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Dealers have been dealing drugs since the founding of e-commerce

The report in this year's Global Drug Survey of the rise of the Internet drug trade has alarmed, surprised or intrigued many. But the very first thing bought and sold online was a bag of marijuana - more than 40 years ago.

In John Markoff's 2005 book What the Dorms Said: How the Counterculture of the Sixties Shaped the Personal Computer Industry (even the title of the book is taken from a good old Jefferson Airplane song), he tells us that the world's first Internet transaction was a drug deal:

In 1971 or 1972, Stanford students using Arpanet accounts at Stanford University's Artificial Intelligence Laboratory struck a commercial deal with their colleagues at MIT. Before Amazon, before eBay, the fundamental act of e-commerce was the drug deal. Students used the web to discreetly arrange the sale of an undetermined amount of marijuana.

Since then it has been, to quote the Grateful Dead band, a long strange journey, and drug users, with the help of chemistry, neuropharmacology and telecommunications, have stayed several steps ahead of the law.

In the '70s, '80s and '90s, all sorts of drugs, both legal and illegal, were sold over the Internet. In 2013, some people ask: Why break the law at all when you can just have a Chinese lab synthesize a synthetic marijuana substance (technically, a cannabinoid receptor agonist) that has been shown to have the same effects as marijuana in the lab? The law has struggled to keep up.


This is also the question being asked by unscrupulous dealers who are happy to import and sell these untested, rare compounds of unknown purity, dissolve them in acetone and spray them on inert herbal carrier material, which they sell over the Internet to anyone with a credit card. They care little about the consumers of these unproven drugs, which were not even created as drugs. They can lead to illness, high blood pressure and even kidney damage.

Last year, researchers found 73 new drugs on the market that were being sold on nearly 700 sites in Europe. But what are they? Most people over 30 remember when the drug menu was limited to marijuana, LSD, amphetamines, cocaine and heroin. Today, the pharmacopoeia is strikingly new and, in many cases, legal.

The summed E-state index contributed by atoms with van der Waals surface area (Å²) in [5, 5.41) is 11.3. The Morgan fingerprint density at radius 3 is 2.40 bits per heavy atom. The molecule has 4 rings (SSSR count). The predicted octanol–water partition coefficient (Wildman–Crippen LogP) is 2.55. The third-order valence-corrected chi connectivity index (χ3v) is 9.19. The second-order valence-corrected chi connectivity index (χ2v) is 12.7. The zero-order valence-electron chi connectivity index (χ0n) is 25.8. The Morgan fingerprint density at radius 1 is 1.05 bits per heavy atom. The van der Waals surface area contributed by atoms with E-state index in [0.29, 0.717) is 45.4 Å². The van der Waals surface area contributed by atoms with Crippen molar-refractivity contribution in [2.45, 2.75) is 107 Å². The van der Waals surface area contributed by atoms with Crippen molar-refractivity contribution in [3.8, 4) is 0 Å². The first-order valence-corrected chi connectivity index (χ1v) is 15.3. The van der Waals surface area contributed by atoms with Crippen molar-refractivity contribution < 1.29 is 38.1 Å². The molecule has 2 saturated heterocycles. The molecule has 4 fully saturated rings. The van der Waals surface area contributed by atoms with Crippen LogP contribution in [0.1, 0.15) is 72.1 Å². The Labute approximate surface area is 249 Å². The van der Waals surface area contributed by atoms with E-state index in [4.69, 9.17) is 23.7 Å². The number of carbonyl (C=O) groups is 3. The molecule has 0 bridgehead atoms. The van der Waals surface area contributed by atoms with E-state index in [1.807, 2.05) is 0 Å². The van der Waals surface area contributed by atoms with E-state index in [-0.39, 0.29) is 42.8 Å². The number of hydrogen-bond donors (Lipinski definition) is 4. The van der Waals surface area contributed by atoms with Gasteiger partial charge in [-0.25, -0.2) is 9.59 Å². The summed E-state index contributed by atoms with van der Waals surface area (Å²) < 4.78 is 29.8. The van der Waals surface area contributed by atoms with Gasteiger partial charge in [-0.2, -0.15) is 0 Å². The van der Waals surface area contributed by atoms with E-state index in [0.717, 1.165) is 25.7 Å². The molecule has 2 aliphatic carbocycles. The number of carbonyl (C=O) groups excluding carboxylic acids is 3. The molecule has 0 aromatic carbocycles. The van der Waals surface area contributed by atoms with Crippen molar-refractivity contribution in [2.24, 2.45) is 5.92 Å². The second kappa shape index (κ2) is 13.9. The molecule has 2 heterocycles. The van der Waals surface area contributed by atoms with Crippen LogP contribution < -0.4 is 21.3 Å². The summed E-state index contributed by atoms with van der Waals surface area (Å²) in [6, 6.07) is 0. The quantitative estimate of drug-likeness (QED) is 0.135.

As one underground chemist told me, simply by studying drug laws, one can easily bypass these restrictions and create a legal drug: chemically similar to a banned substance, but not illegal in and of itself. Even easier is to examine published medical research papers for anything that demonstrates increased motor activity or serotonin or dopamine receptor activity, since they are likely to work as drugs in one way or another.

And if they were only tested on rats, who cares? Young people are lining up to be guinea pigs.

Of the 73 new chemicals discovered last year, 50 were cannabinoid receptor agonists, which are often developed for use in legitimate pharmaceutical studies known as "structure-activity coupling" tests. The endogenous cannabinoid system has profound effects on mood, appetite, blood pressure and many other important functions. Firms such as Stirling Winthrop and the John William Huffman Laboratory at Clemson University in the United States have produced hundreds of these drugs in the legitimate search for nonsteroidal anti-inflammatory drugs. But in 2008, they leaked to gray markets, and a moral panic ensued, guaranteeing their wider use.

The first batch of laws banning new cannabinoid receptor agonists appeared in 2010, when the mephedrone (also known as M-cat or "meow meow") craze was in full swing. There were about 170 of them banned in technically complicated legislation banning entire chemical families and ring replacements. Even the most recent law, passed in February, could not prevent innovation. Moreover, it contributed to their emergence. No sooner was one batch banned than dozens more came on the market the same day.

Today, the number of new drugs is growing at such a rate that police and toxicologists can't even determine what the drugs are because they have no reference samples to compare them to. And there are millions of drug deals going on all over the web.

As William Gibson said, "The future is already here-it's just not very evenly distributed."

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